Hey, Hey, I feel the physicists' pain. Neighbours feed pigeons, squirrels, and feral cats - and guess what? They become a nuisance.
It's one of the most expensive and technologically-complex machines in the world, but that didn't prevent the Large Hadron Collider from coming a cropper thanks to our feathered friends.

The £4.4 billion 'God Machine' overheated after a passing bird dropped a piece of bread into a high voltage installation which was powering a cooling unit.

Scientists looking into a failure of the cryogenic cooling plant found a piece of baguette had caused the malfunction.

You gotta see the bird here with a mouth crammed with - I would say - too much bread. But birds don't have teeth or shopping bags and - Collider? - I guess the bird would only be interested in getting the bread back or maybe getting a whole baguette.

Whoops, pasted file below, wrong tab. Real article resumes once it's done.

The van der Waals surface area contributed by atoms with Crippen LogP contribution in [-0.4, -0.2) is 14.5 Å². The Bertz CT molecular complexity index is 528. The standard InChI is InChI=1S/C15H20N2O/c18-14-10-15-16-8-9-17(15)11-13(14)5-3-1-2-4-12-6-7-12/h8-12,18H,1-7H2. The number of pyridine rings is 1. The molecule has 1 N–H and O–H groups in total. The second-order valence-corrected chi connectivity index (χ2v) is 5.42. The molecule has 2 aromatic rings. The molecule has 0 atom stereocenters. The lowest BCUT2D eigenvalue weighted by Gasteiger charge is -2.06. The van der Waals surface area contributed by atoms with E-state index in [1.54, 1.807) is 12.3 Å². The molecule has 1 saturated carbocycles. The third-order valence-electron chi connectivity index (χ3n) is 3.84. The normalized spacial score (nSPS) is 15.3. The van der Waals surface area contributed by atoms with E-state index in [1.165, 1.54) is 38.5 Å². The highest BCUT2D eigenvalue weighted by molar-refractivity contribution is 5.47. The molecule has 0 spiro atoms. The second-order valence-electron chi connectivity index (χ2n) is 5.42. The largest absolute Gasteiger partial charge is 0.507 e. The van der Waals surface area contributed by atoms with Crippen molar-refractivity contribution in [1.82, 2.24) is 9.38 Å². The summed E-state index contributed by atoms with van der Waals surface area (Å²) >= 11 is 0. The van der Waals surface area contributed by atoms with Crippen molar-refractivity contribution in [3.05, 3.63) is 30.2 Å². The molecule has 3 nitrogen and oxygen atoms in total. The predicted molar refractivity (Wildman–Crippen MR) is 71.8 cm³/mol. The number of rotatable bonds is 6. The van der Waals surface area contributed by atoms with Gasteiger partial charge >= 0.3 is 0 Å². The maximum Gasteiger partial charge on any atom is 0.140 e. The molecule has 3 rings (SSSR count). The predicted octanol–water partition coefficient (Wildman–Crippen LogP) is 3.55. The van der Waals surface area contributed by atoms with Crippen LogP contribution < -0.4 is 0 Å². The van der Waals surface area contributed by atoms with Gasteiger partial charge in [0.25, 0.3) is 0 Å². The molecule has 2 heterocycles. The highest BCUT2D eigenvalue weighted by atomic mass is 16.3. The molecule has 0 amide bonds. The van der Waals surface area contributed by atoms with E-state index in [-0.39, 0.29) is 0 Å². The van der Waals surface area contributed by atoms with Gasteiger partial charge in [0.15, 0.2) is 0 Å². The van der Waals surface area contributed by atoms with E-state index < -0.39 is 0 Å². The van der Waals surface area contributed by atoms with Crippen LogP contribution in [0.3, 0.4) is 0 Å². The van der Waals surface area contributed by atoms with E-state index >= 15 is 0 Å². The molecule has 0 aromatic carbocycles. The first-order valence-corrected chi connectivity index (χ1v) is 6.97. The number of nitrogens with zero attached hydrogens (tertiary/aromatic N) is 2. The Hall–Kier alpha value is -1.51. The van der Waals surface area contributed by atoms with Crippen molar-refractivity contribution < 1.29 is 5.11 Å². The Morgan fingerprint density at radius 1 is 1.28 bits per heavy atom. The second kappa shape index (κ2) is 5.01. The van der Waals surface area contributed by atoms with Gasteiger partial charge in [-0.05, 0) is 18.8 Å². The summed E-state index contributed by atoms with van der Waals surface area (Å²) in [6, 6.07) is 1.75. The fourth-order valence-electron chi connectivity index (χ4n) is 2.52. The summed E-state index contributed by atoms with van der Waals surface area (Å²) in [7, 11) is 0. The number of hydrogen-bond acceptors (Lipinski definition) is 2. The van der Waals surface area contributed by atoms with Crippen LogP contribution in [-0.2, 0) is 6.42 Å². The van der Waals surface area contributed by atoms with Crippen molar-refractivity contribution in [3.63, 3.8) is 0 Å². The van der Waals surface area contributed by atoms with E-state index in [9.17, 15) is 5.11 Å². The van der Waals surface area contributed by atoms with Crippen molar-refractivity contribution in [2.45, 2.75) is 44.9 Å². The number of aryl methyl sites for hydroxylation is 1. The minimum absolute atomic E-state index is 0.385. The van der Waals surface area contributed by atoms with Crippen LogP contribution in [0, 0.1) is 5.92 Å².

Exoplanets: The recent pilgrimage to Darwin's shrine

At Britain's Telegraph (November 04, 2009), Tom Chivers advises that "Darwinian evolutionary theory will help find alien life, says Nasa scientist."
Charles Darwin’s theory of evolution may give pointers in the search for alien life, says a Nasa astrobiologist. Here, we learn two competing views:
And so the limits of Darwinian evolution will define the range of planets that can support life – at least Earth-like life."
... alien life may not be entirely Earth-like. Dr Baross said: "I'd like to point out there are many different ways for non-Earth-like life to not use light or chemical energy but use some other form like radiation energy, wave energy, or ultraviolet energy."